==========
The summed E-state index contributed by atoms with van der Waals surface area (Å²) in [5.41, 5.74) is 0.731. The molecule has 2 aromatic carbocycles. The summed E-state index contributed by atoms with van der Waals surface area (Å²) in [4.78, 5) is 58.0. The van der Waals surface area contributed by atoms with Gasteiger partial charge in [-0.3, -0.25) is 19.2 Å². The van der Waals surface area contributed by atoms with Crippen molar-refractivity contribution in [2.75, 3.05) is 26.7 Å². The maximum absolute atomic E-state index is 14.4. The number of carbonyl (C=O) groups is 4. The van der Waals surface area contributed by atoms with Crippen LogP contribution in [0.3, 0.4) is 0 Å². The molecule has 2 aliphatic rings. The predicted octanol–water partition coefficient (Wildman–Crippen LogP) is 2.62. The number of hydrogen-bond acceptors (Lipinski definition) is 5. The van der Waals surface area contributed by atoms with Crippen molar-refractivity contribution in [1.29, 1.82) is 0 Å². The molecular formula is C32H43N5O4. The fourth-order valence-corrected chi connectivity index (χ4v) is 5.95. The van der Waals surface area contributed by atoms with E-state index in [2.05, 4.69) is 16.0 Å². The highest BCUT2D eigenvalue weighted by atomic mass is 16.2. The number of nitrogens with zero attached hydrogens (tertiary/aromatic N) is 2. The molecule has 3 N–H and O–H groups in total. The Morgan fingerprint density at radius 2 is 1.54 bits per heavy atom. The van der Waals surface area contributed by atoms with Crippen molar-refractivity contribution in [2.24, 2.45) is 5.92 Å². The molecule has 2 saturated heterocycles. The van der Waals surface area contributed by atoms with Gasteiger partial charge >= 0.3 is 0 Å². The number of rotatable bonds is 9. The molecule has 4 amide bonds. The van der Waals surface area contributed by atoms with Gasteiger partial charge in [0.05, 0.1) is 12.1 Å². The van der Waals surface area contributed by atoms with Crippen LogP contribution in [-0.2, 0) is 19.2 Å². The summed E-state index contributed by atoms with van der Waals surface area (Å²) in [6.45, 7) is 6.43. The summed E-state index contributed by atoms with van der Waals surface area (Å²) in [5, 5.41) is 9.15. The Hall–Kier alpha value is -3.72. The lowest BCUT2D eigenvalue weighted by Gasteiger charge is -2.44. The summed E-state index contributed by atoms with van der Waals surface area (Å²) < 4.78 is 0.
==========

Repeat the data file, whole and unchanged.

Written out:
The summed E-state index contributed by atoms with van der Waals surface area (Å²) in [5.41, 5.74) is 0.731. The molecule has 2 aromatic carbocycles. The summed E-state index contributed by atoms with van der Waals surface area (Å²) in [4.78, 5) is 58.0. The van der Waals surface area contributed by atoms with Gasteiger partial charge in [-0.3, -0.25) is 19.2 Å². The van der Waals surface area contributed by atoms with Crippen molar-refractivity contribution in [2.75, 3.05) is 26.7 Å². The maximum absolute atomic E-state index is 14.4. The number of carbonyl (C=O) groups is 4. The van der Waals surface area contributed by atoms with Crippen LogP contribution in [0.3, 0.4) is 0 Å². The molecule has 2 aliphatic rings. The predicted octanol–water partition coefficient (Wildman–Crippen LogP) is 2.62. The number of hydrogen-bond acceptors (Lipinski definition) is 5. The van der Waals surface area contributed by atoms with Crippen molar-refractivity contribution in [1.29, 1.82) is 0 Å². The molecular formula is C32H43N5O4. The fourth-order valence-corrected chi connectivity index (χ4v) is 5.95. The van der Waals surface area contributed by atoms with E-state index in [2.05, 4.69) is 16.0 Å². The highest BCUT2D eigenvalue weighted by atomic mass is 16.2. The number of nitrogens with zero attached hydrogens (tertiary/aromatic N) is 2. The molecule has 3 N–H and O–H groups in total. The Morgan fingerprint density at radius 2 is 1.54 bits per heavy atom. The van der Waals surface area contributed by atoms with Crippen molar-refractivity contribution in [2.24, 2.45) is 5.92 Å². The molecule has 2 saturated heterocycles. The van der Waals surface area contributed by atoms with Gasteiger partial charge >= 0.3 is 0 Å². The number of rotatable bonds is 9. The molecule has 4 amide bonds. The van der Waals surface area contributed by atoms with Gasteiger partial charge in [0.05, 0.1) is 12.1 Å². The van der Waals surface area contributed by atoms with Crippen LogP contribution in [-0.2, 0) is 19.2 Å². The summed E-state index contributed by atoms with van der Waals surface area (Å²) in [6.45, 7) is 6.43. The summed E-state index contributed by atoms with van der Waals surface area (Å²) in [5, 5.41) is 9.15. The Hall–Kier alpha value is -3.72. The lowest BCUT2D eigenvalue weighted by Gasteiger charge is -2.44. The summed E-state index contributed by atoms with van der Waals surface area (Å²) < 4.78 is 0.